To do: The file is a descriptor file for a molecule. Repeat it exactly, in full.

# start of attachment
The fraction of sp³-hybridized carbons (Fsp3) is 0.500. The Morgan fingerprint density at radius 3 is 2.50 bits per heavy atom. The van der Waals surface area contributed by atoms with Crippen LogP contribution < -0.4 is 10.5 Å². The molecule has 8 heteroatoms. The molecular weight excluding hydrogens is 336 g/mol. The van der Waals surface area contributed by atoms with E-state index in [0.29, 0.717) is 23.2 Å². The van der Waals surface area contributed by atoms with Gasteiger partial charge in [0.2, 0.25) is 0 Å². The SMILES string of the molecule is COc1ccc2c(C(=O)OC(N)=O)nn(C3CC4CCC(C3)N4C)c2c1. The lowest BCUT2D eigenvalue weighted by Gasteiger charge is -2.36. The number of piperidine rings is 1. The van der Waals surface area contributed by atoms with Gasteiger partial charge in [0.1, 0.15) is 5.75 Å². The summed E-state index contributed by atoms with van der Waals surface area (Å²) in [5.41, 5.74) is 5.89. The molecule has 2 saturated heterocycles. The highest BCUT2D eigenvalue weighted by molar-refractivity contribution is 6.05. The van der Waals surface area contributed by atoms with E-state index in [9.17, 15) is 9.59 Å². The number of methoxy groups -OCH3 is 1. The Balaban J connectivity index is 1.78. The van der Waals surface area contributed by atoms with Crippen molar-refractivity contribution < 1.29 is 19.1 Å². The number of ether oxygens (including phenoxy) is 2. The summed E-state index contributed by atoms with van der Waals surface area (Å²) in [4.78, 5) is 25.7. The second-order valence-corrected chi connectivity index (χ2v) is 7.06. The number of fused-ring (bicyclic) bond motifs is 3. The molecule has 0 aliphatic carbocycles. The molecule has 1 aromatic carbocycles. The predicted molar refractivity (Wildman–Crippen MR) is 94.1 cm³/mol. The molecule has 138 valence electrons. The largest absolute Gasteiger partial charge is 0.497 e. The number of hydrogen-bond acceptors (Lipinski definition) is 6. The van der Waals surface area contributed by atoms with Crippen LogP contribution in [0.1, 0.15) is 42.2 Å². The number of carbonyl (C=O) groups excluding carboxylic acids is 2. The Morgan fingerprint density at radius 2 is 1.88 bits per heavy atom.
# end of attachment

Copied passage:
The fraction of sp³-hybridized carbons (Fsp3) is 0.500. The Morgan fingerprint density at radius 3 is 2.50 bits per heavy atom. The van der Waals surface area contributed by atoms with Crippen LogP contribution < -0.4 is 10.5 Å². The molecule has 8 heteroatoms. The molecular weight excluding hydrogens is 336 g/mol. The van der Waals surface area contributed by atoms with E-state index in [0.29, 0.717) is 23.2 Å². The van der Waals surface area contributed by atoms with Gasteiger partial charge in [0.2, 0.25) is 0 Å². The SMILES string of the molecule is COc1ccc2c(C(=O)OC(N)=O)nn(C3CC4CCC(C3)N4C)c2c1. The lowest BCUT2D eigenvalue weighted by Gasteiger charge is -2.36. The number of piperidine rings is 1. The van der Waals surface area contributed by atoms with Gasteiger partial charge in [0.1, 0.15) is 5.75 Å². The summed E-state index contributed by atoms with van der Waals surface area (Å²) in [5.41, 5.74) is 5.89. The molecule has 2 saturated heterocycles. The highest BCUT2D eigenvalue weighted by molar-refractivity contribution is 6.05. The van der Waals surface area contributed by atoms with E-state index in [9.17, 15) is 9.59 Å². The number of methoxy groups -OCH3 is 1. The Balaban J connectivity index is 1.78. The van der Waals surface area contributed by atoms with Crippen molar-refractivity contribution < 1.29 is 19.1 Å². The number of ether oxygens (including phenoxy) is 2. The summed E-state index contributed by atoms with van der Waals surface area (Å²) in [4.78, 5) is 25.7. The second-order valence-corrected chi connectivity index (χ2v) is 7.06. The number of fused-ring (bicyclic) bond motifs is 3. The molecule has 0 aliphatic carbocycles. The molecule has 1 aromatic carbocycles. The predicted molar refractivity (Wildman–Crippen MR) is 94.1 cm³/mol. The molecule has 138 valence electrons. The largest absolute Gasteiger partial charge is 0.497 e. The number of hydrogen-bond acceptors (Lipinski definition) is 6. The van der Waals surface area contributed by atoms with Crippen LogP contribution in [0.1, 0.15) is 42.2 Å². The number of carbonyl (C=O) groups excluding carboxylic acids is 2. The Morgan fingerprint density at radius 2 is 1.88 bits per heavy atom.